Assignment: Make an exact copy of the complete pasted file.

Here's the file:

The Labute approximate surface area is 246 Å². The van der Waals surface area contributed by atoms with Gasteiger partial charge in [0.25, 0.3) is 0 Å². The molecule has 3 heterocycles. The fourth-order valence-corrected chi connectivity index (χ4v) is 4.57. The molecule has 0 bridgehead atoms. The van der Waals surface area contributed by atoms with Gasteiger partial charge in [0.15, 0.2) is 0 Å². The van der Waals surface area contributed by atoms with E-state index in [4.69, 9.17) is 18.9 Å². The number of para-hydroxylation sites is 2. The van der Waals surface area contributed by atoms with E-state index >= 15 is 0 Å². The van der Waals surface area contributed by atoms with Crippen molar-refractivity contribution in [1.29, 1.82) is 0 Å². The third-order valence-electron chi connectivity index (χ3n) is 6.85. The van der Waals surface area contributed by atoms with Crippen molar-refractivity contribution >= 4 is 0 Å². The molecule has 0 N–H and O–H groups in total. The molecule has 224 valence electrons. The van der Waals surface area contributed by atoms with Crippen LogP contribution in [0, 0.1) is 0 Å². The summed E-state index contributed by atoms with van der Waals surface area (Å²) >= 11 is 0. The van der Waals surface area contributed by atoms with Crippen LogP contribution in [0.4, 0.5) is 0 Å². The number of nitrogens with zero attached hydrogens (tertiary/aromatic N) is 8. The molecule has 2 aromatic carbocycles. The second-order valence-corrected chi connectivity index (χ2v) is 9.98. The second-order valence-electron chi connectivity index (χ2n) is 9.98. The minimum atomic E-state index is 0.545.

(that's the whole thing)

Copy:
The Labute approximate surface area is 246 Å². The van der Waals surface area contributed by atoms with Gasteiger partial charge in [0.25, 0.3) is 0 Å². The molecule has 3 heterocycles. The fourth-order valence-corrected chi connectivity index (χ4v) is 4.57. The molecule has 0 bridgehead atoms. The van der Waals surface area contributed by atoms with Gasteiger partial charge in [0.15, 0.2) is 0 Å². The van der Waals surface area contributed by atoms with E-state index in [4.69, 9.17) is 18.9 Å². The number of para-hydroxylation sites is 2. The van der Waals surface area contributed by atoms with E-state index >= 15 is 0 Å². The van der Waals surface area contributed by atoms with Crippen molar-refractivity contribution in [1.29, 1.82) is 0 Å². The third-order valence-electron chi connectivity index (χ3n) is 6.85. The van der Waals surface area contributed by atoms with Crippen molar-refractivity contribution >= 4 is 0 Å². The molecule has 0 N–H and O–H groups in total. The molecule has 224 valence electrons. The van der Waals surface area contributed by atoms with Crippen LogP contribution in [0, 0.1) is 0 Å². The summed E-state index contributed by atoms with van der Waals surface area (Å²) >= 11 is 0. The van der Waals surface area contributed by atoms with Crippen LogP contribution in [0.4, 0.5) is 0 Å². The number of nitrogens with zero attached hydrogens (tertiary/aromatic N) is 8. The molecule has 2 aromatic carbocycles. The second-order valence-corrected chi connectivity index (χ2v) is 9.98. The second-order valence-electron chi connectivity index (χ2n) is 9.98. The minimum atomic E-state index is 0.545.